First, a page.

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How to Get Other AQC Members to Critique Your Query


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#61 kljacks

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Posted 14 October 2015 - 09:33 AM

Hello, my name is Kristin.  I'm new to the site, too, and have no idea what I'm doing, lol.  Barbara, I think you post your query under the "query critique" forum (I don't remember the exact name of the link). 



#62 spanishgirl

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Posted 11 November 2015 - 09:28 PM

So How do I get to be critiqued? I've posted several times but cant seem to get an answer. HELP! 



#63 waxesnostalgic

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Posted 11 November 2015 - 10:02 PM

So How do I get to be critiqued? I've posted several times but cant seem to get an answer. HELP! 

 

Try critiquing other's queries and mentioning yours below your critique. It's also important to accurately describe your book's genre and what kind of feedback you are looking in the initial post for so members will know how to help you. 



#64 clavel

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Posted 05 December 2015 - 04:56 PM

Well, I just posted my new revisions, I think. I'm new and still confused as to how to get the new stuff up.

Full disclosure, my problem is'nt writing the Q's, it's picking the best draft! I have at least 17 angles to choose. Sometimes I reveal so much I have to realize I'm two books past the book I am describing (I'm writing a series).

"Diarrhea of the type writer" they call it. And I suck at grammer. The remarkable thing about gramner is who comments on it. I have several friends, some of whom are famous authors whom have sold literally millions of books. When I speak to them, they tell me grammer is only commented on by people who don't yet have book deals. So I fele encouraged by that to post my stuff in places.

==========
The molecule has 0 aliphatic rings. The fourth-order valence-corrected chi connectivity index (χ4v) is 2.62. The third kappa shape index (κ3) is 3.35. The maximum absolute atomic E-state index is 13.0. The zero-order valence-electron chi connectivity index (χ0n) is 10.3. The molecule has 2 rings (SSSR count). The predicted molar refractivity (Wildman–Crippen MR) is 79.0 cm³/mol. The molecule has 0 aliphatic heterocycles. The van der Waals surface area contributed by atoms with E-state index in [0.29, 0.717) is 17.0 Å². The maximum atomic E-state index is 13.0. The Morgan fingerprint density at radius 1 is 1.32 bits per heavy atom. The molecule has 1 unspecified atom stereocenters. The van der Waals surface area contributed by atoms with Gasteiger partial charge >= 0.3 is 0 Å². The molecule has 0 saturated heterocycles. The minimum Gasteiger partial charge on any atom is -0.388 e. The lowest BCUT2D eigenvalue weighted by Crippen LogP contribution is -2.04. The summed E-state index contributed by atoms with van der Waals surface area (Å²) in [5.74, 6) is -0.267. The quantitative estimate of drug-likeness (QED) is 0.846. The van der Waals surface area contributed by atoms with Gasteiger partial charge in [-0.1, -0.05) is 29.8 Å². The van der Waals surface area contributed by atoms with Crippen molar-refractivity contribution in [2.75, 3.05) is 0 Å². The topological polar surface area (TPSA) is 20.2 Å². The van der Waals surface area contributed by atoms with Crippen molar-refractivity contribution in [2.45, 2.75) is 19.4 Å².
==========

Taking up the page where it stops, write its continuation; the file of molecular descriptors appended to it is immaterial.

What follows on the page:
Now, four years into my block buster, it's finally ready. But I value this site because I can post abd get valuable feedback from strangers. Sometimes that is good sometimes not, but I realize that people are going to be reading my book, so that means everyone should get a say.

I'm rambling, but I wanted to comment on the Genre. I don't believe in Genres. I think we as readers limit ourselves to specifics, it's not good. Good writing defies Genres. Stephen King writes anything he wants, when he started they called it horror. Today it would be called NA; but who cares?

They say all good writing boils down to one topic: dealing with death. With that, I need some feed back on my new Query before I die of waiting!!

#65 Bill in Memphis

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Posted 06 December 2015 - 01:11 PM

So How do I get to be critiqued? I've posted several times but cant seem to get an answer. HELP! 

 

I'm also new here and just getting a feel for the board, but I'll be happy to offer some comments when I get to your query letter, and I guarantee they'll be worth double what you paid for them! But whether they are any good or not, they will be honest. Best of luck.


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#66 rockondon

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Posted 13 February 2016 - 02:50 PM

I'd say the 2 best ways to get people to critique you are:

 

1) critique lots of other people

2) do your research.

 

As for #2, when I see a query where someone clearly has no idea what they're doing because they haven't bothered to do their own research, I don't feel like spending an hour telling them stuff they should already know.

 

Edit: but what do I know. I'm lucky if 1/10th of the people I critique return the favor.


  SEAHAVEN-tiny_zps81d97748.jpg My query is complete but please take a look at my synopsis seahaven-sketch1tiny_zps366c1aee.jpg


#67 LorinFife

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Posted 18 February 2016 - 04:54 PM

Fun to read other "newbie" posts, even ones that are now more than five years old!  Funny...  I have never had trouble wielding a red pen as an attorney...  curious that I feel shy about critiquing other writers' "babies."  I guess I'll just have to get used to it.  I look forward to joining in the fun!



#68 cob816

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Posted 05 March 2016 - 02:52 PM

Hi, my name is Cindy and I've revised my query letter and want to put it back out there for critique. How would I go about doing that?



#69 RSMellette

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Posted 08 March 2016 - 12:22 PM